Global offshore wind investments reached $30bn last year, according to new analysis from the Renewables Consulting Group

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The UK led the way for offshore wind investments in 2020

Global offshore wind investment hit a record $30bn in 2020, far surpassing the previous high of $22bn set two years earlier and highlighting the success of government-led mechanisms for de-risking projects.

Despite disruption caused by the pandemic, several large-scale assets reached final investment decision (FID) during the year, including the UK’s Dogger Bank and Seagreen windfarms, Taiwan’s Changfang and Xaido projects and France’s Saint Brieuc and Fecamp ventures.

In each country where FID was taken, some type of national route-to-market framework was used to support project development, according to an analysis from UK-based Renewables Consulting Group (RCG).

Total capacity financed in 2020, excluding China, hit almost 8.4 gigawatts (GW), according to the consultancy. Chinese additions were excluded from RCG’s overall figures due to a lack of publicly-available project data comparable to other regions.

Route-to-market framework agreements – like the UK’s contracts for difference auctions, or the feed-in-tariff models used in Taiwan and China – played a crucial role in advancing these additions to the global offshore wind fleet.

“The build out of commercial-scale offshore wind globally remains centred on markets with structured route-to-market mechanisms reducing investment risk,” said RCG associate Maxwell Clarke.

He added: “Across global markets, record capacity investments were not only seen in firm commitments to build projects, but also in capacity acquired through mergers and acquisitions.”


Offshore wind investment defies pandemic disruption in 2020

The wind sector as a whole gained significant momentum last year, in spite of a turbulent and disruptive landscape for energy markets due to the coronavirus pandemic.

In the US alone, new capacity additions – largely for onshore projects – grew 85% year-on-year, with particularly strong performance in the fourth quarter.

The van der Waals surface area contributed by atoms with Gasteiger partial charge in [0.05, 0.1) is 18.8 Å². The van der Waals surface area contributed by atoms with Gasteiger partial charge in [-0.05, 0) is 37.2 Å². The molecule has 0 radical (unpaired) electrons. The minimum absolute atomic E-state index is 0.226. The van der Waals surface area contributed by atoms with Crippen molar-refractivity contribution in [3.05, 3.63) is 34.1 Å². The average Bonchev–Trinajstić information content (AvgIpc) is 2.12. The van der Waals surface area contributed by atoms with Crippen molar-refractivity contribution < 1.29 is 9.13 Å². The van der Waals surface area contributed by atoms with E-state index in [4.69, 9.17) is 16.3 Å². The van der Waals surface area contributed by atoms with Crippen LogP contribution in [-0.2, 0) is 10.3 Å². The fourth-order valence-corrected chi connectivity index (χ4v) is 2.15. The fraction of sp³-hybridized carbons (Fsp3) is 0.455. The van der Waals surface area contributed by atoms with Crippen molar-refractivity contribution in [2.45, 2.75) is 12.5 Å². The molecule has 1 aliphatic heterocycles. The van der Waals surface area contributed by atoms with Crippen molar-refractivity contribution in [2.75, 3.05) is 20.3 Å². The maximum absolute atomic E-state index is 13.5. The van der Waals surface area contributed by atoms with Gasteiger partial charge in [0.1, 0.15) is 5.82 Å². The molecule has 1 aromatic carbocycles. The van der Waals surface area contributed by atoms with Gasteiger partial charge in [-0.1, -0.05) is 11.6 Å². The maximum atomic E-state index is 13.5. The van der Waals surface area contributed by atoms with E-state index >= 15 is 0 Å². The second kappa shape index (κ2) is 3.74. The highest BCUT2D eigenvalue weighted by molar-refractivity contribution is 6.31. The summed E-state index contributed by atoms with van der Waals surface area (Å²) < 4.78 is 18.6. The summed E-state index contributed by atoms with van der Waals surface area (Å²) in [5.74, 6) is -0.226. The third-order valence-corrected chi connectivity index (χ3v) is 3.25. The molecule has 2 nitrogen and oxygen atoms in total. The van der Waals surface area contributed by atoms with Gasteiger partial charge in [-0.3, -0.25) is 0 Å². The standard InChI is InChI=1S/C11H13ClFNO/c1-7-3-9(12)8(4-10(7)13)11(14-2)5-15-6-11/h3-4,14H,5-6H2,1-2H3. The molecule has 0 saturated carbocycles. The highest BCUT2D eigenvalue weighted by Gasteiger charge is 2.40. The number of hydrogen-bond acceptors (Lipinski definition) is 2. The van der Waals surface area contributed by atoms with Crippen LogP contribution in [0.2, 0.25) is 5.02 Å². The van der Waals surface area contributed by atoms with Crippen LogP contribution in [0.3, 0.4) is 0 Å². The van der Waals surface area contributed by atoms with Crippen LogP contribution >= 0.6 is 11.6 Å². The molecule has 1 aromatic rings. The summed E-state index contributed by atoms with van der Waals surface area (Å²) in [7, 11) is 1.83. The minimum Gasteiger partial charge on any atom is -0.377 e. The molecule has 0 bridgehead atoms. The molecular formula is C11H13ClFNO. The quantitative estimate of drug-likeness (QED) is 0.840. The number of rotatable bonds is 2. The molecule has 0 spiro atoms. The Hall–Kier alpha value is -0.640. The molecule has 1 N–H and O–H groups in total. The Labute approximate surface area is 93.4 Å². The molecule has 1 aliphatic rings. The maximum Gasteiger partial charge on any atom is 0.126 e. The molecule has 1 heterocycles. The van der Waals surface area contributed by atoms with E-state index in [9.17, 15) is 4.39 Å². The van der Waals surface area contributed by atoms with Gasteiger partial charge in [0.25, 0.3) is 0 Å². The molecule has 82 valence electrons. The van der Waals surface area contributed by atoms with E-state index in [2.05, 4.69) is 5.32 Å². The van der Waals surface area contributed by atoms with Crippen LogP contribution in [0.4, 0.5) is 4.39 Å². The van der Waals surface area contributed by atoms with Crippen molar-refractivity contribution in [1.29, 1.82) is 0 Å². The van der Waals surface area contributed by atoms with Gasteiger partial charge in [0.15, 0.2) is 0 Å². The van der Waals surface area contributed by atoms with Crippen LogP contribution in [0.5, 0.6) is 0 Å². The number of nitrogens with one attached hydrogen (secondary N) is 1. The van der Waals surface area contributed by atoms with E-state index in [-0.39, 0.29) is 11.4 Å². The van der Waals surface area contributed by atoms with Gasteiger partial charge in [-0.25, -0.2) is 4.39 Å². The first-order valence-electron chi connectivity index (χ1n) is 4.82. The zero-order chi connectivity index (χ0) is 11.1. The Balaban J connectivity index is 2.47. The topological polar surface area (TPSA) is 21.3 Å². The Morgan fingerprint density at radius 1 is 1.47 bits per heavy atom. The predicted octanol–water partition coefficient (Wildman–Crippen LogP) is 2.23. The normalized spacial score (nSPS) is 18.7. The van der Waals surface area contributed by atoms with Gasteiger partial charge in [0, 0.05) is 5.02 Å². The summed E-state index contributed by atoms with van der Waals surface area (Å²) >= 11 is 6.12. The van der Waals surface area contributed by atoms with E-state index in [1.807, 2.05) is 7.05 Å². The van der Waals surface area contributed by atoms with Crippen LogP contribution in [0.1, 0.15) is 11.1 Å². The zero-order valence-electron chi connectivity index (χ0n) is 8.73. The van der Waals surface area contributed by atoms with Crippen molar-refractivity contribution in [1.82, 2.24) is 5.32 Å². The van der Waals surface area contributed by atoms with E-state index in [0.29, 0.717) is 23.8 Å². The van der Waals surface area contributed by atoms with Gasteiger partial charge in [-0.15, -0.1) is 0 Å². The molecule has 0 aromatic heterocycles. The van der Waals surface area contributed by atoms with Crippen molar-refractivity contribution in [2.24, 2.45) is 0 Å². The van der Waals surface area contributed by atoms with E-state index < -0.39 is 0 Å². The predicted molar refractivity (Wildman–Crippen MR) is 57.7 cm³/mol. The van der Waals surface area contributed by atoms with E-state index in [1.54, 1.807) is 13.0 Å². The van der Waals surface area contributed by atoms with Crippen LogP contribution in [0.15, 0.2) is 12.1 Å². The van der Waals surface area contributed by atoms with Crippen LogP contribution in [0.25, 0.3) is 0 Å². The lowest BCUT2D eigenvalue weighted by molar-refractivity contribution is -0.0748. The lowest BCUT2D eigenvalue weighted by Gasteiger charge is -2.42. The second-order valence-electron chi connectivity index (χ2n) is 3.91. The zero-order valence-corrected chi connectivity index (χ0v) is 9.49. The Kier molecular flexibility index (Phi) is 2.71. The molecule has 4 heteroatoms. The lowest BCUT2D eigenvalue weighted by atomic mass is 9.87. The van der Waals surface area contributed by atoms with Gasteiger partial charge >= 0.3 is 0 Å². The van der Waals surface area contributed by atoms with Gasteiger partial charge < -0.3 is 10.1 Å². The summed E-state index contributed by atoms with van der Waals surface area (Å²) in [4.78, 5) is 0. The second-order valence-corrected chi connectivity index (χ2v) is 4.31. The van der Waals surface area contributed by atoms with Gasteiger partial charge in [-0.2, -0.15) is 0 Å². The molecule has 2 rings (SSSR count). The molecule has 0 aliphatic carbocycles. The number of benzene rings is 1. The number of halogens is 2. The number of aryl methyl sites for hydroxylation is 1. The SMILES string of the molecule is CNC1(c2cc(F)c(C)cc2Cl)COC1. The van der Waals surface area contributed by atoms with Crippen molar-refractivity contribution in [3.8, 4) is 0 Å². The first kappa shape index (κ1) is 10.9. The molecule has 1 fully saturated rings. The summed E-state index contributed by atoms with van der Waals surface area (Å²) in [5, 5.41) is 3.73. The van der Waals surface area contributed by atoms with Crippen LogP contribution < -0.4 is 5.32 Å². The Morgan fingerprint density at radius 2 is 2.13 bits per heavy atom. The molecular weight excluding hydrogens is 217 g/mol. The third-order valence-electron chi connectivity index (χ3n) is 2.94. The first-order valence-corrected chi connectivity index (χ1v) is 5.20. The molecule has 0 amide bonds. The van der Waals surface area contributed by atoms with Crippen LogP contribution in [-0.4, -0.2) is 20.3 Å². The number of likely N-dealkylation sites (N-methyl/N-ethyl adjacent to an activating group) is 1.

In terms of offshore wind, the UK has developed the world’s biggest market, with policymakers prioritising the technology as the backbone of their decarbonisation agenda and pledging to quadruple installed capacity over the next 10 years to 40GW.

The country’s contracts for difference auctions supported almost 3GW of the 3.7GW capacity that secured investment during 2020, including the Dogger Bank project which is poised to become the world’s biggest offshore wind venture once fully operational.

The Seagreen windfarm offshore Scotland secured commercial backing from French oil major Total, and will be the first commercial-scale offshore wind project in Europe to be majority funded without subsidy support.

In China, where President Xi Jinping recently committed to reaching net-zero emissions before 2060, RCG says offshore wind is undergoing a “massive development rush”, as project owners hurry to commission new deployments by the end of this year in order to qualify for feed-in-tariff rates linked to a 2019 tender.

Around 5GW of new capacity was brought online in China in 2020, RCG estimates, with more than 10GW at various stages of construction ahead of the tariff phase out. By the end of this year, the consultancy suggests China’s offshore wind market will surpass the UK as the world leader by operational capacity.

The analysis notes the success of route-to-market mechanisms in these two nations’ offshore industries can offer an example to other countries seeking to build out their own renewable fleets, by encouraging activity through de-risking projects for potential investors.

“While emerging markets have seen unprecedented growth in 2020 in terms of new project announcements and portfolio development, firm investment to take projects forward still requires a reduction in relative asset risk,” it states.

Clarke added: “With offshore wind and renewable energy touted by many as a global success story in the face of the Covid-19 pandemic, and a pillar of future energy generation and economic growth, emerging markets must formalise secure route-to-market mechanisms for real project investment to be realised.”

Governments in Greece, Sweden, Brazil, Romania and Bulgaria are all said to be openly exploring such frameworks for incentivising market activity.